All older people should be guaranteed basic level of careBMJ 2006; 332 doi: https://doi.org/10.1136/bmj.332.7545.810-a (Published 06 April 2006) Cite this as: BMJ 2006;332:810
All older people should be guaranteed basic level of care, report saysLondon
The controversial policy of means testing elderly people who need long term care must end, says a new report. Under radical proposals set out by Sir Derek Wanless, the number of people in England required to sell their homes to pay for personal care would be slashed—but at a price.
Sir Derek, who produced the 2002 Treasury report calling for a massive rise in NHS funding, now advocates a near doubling of social care spending over the next 20 years, from 1.1% to 2% of gross domestic product (BMJ 2002;324:998, 27 Apr). This would result in a tripling of the budget in cash terms from £10.1bn (€14.5bn; $17.5bn) in 2006 to about £30bn by 2026.
But Sir Derek said that the plans, published in partnership with the King’s Fund, would guarantee all elderly people a basic level of care, regardless of their ability to pay. People would still be able to top up the service they receive out of their own pockets—with every £1 they put in matched by an equal contribution from the state. In total, the plans envisage the state paying for 83% of the social care bill.
Currently, people with assets of £20 500 or more have to pay their care home fees, forcing many of them to sell their homes. Sir Derek said that the current system meant that only very poor or very dependent people were getting adequate help: "People in moderate need or those in moderate ill health are not getting enough help or support."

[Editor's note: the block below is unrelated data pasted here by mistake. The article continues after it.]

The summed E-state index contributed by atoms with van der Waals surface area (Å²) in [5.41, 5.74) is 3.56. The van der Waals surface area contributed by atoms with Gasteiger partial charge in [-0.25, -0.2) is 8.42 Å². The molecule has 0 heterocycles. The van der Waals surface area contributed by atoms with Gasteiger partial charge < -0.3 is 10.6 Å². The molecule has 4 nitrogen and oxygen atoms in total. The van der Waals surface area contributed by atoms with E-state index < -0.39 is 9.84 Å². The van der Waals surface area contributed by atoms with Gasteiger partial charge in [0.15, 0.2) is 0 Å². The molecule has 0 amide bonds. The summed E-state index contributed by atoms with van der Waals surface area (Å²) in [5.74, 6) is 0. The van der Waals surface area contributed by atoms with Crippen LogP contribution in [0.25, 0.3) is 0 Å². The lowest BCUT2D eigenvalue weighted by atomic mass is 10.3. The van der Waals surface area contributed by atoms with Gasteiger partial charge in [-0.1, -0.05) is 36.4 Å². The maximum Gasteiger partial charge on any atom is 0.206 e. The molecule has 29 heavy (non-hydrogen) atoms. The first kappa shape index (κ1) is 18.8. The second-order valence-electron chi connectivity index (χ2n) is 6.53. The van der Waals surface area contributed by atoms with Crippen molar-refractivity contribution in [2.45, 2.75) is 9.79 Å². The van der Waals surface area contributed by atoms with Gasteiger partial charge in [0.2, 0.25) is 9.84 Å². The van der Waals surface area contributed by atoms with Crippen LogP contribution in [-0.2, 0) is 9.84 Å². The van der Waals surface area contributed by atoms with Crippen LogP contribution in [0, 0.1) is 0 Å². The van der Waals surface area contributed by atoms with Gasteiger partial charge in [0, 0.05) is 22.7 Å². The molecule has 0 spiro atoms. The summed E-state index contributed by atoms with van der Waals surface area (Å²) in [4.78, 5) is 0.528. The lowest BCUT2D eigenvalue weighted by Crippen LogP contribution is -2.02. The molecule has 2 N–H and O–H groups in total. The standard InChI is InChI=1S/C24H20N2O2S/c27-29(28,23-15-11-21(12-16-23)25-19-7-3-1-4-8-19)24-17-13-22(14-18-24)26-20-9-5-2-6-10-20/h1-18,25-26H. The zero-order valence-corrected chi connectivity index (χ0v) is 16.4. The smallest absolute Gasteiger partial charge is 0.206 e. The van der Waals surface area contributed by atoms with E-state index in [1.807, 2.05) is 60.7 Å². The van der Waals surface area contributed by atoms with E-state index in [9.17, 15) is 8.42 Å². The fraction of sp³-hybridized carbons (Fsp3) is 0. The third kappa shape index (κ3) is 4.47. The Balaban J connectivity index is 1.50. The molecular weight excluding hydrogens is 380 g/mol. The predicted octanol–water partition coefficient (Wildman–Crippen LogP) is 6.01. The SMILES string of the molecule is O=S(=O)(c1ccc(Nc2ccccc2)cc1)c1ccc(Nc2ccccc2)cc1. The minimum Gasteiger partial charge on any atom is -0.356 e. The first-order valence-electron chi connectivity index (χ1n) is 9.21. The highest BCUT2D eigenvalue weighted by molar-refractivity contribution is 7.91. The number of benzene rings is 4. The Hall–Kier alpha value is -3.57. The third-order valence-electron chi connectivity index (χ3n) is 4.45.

In Scotland free personal care has been provided for older people since July 2002, when Scotland broke away from England’s policy of means testing.
Jonathan Ellis, the policy manager at Help the Aged, urged ministers to follow Sir Derek’s advice: "This review will serve well to increase already mounting pressure on the government to finally put its money where its mouth is in the delivery of health and social care.
"Doing nothing is not an option. The government can ill afford to stand back and allow older people to continue to suffer a confusing and unfair health and social care system. Putting an end to the complex and undignified means testing system would remove many of the barriers obstructing older people’s access to high quality care and support."
The Department of Health responded by saying that it would set up a task force, including Sir Derek, to examine the proposals.
Helena McKeown, the chairwoman of the BMA’s community care committee, said that the report showed that access to social care services had serious gaps. "With the number of over 65s set to rise, politicians of all parties must take heed of this report’s worrying findings," she said.
The Conservative shadow health minister Stephen O’Brien said that people were still being forced to sell their homes to pay for nursing home care up and down the country. "We welcome the proposals to restrict means testing, which is not only demeaning but . . . means that those who have taken care to provide for themselves in old age are in no better a position than those who have not done so."
The report, Securing Good Social Care for Older People: Taking A Long Term View is available at www.kingsfund.org.uk/publications.
- News Published: 17 March 2010; BMJ 340 doi:10.1136/bmj.c1505
- News Published: 19 July 2010; BMJ 341 doi:10.1136/bmj.c3901
- News Published: 27 April 2002; BMJ 324 doi:10.1136/bmj.324.7344.998
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